Unimpressed by Derek

I hated the finale of Derek. It made me angry. I was so angry that I fumed around my apartment for several minutes cursing Ricky Gervais. TV shows don’t usually inflict me with anger, but after I had a chance to calm myself down I realized what made me so mad: after watching the first three episodes of Derek (which I had been heartily impressed by), I had expected the conclusion of the show to be so much better. It easily could have been, but Ricky Gervais made some poor choices.

Ricky, you made me so mad that I’m going to shout.

What happened to the conflict?!? Nothing much happens in the last 4 episodes of Derek. Ricky, why did you drop all the interesting storylines? What about the home not being able to fund itself? What about Hannah’s issues with her boyfriend? What about the ungrateful children of the residents? What about Victoria, the teenage aid who had to do community service, who in working at the care facility finally found a place where she was needed? Will we get to see how those stories play out?

Nope. All those interesting stories that were started in episodes 1, 2, and 3 are handily dropped. I understand that the show intends to show the sadness and beauty of normal, mundane life, but stories need conflict. There was so much potential in the stories started at the beginning of the series. Instead, on the second half of the series, the show treads familiar, proven territory. In episode 4, the gang goes to the beach and there is a new ungrateful daughter. In episode 5, the gang puts on a show and there is a new young person doing community service (for the exact same crime, mind you) who needs to learn life lessons.

Constantly, new characters are introduced and the emotional cache we built with the old characters is forgotten. In the finale episode, a resident dies. She has been in the series since the pilot and her death is a sad one. But, instead of exploring this woman’s life (spoiler, it’s Lizzie) we are introduced for the first time to her husband, who tells the tale of how he spent his life in love with her. It could have been nice, but it felt like we were ignoring Lizzie, the character we had spent 6 episodes with already in favour of this new guy who was introduced last minute.

So, I have to shout this: be true to your characters!

Why, in episode 6, your series finale, is Hannah, one of your main characters, reduced to a foil for Derek? All she does is nag Derek, “Are you sure you don’t want to see your dad?” Where did Hannah’s anger go? Dougie’s annoyance with Derek? Why did the bad elements of all the characters slowly fade? These characteristics made your characters unique. I loved Dougie’s anger at people who filled their rooms with “shit.” I related to that. The characters I saw in episode 6 were pale, anemic versions of the characters I saw in episode 1. The characters I saw in episode 6 were there to serve Derek’s plot only, and as a result, were not given their proper due.

Also, does anyone buy that Kev is so self aware that he can admit he has mental issues? This is the man who shat his pants in episode 2.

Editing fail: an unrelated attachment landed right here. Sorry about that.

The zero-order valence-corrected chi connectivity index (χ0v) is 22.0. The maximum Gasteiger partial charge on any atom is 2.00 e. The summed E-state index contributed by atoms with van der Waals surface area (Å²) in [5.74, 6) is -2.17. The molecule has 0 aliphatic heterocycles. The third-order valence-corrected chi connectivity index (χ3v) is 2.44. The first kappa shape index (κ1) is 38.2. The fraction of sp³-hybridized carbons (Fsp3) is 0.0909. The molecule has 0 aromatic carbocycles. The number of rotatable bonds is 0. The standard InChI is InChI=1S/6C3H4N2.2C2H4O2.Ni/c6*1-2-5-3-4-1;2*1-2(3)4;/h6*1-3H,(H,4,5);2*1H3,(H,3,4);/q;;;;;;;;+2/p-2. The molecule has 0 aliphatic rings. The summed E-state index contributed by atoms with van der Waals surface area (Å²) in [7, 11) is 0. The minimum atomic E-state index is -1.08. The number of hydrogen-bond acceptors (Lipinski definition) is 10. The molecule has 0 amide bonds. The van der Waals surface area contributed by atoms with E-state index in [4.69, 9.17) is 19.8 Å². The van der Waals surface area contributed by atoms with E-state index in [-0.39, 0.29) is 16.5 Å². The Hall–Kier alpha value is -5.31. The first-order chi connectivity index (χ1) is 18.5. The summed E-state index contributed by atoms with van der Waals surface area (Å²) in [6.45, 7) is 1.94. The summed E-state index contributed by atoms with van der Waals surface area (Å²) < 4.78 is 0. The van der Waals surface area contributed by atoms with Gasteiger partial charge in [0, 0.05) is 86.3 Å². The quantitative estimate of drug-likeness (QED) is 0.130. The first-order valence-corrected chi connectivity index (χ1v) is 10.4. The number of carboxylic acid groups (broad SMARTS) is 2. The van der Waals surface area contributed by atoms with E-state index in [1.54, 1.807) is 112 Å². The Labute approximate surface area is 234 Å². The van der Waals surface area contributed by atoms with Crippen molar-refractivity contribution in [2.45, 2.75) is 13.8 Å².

You can’t segue way from that.

Show, don’t tell!

A large portion of the finale episode was interviews with the characters. The “interviewer” was asking them very personal questions and they were answering truthfully. Only, it didn’t feel truthful. There was nothing about the episode to suggest that the characters would be inclined to spill their guts like that. Ok, sure, they were at a funeral so perhaps they were contemplating the meaning of life, but the hard fact is they go to funerals all the time. Why now? It felt as though Gervais wanted to make sure we felt certain emotions, and didn’t trust us to figure it out for ourselves. So instead, he had his characters tell us what to feel.

This is the fact that made me so mad. Ricky didn’t trust us with his story. Instead of showing us a complex story and allowing us to feel things naturally (like in the first 3 episodes of the series), in the home stretch of the series, he hammered his points home with clique story elements, dialogue that was didactic and Coldplay montages. Two Coldplay montages.

Now, there was one moment in the finale that really worked for me. For all the harping the characters do about how great Derek is, nothing they say can compare to actually seeing it. After an episode of refusing to see his father, the episode ends with Derek jumping out of the car and running to hug his dad. Derek just has to do the right thing. He wouldn’t feel good any other way. It was a really lovely moment that was both expected but still surprising. The stuff good stories are made of.

But, at the risk of being a terrible person, that brings me to my last point. Why is the show so intent on making you feel like Derek is the only kind one? Hannah and Dougie are just as kind. To put it into perspective, at her job, Hannah looks after 22 elderly residents, plus watches out for, feeds and entertains 3 middle age men who are socially mal-adjusted. Dougie lives with a mentally challenged man and watches out for him 24/7. Dougie allows this man (Derek) to bring in his mentally challenged, homeless friend (Kev) into Dougie’s home and allows Kev to sleep on his floor… Everyone on the show is kind. It’s silly to pretend that Derek is the only one, and the finale literally said that, “Derek has it right. He took the only shortcut that works. Kindness.” By telling me what to feel, all the show made me feel was stupid that I wasn’t trusted to figure that out myself.

I’d like to take this moment to say that Kerri and I spoke at length about Derek, and  I probably stole ideas from her for this piece. I can’t remember, so if I did, “Thanks Kerri!”

2 thoughts on “Unimpressed by Derek

  1. Pingback: Impressed by Derek | The Golden Age of Television

  2. Pingback: Clip Show | The Golden Age of Television

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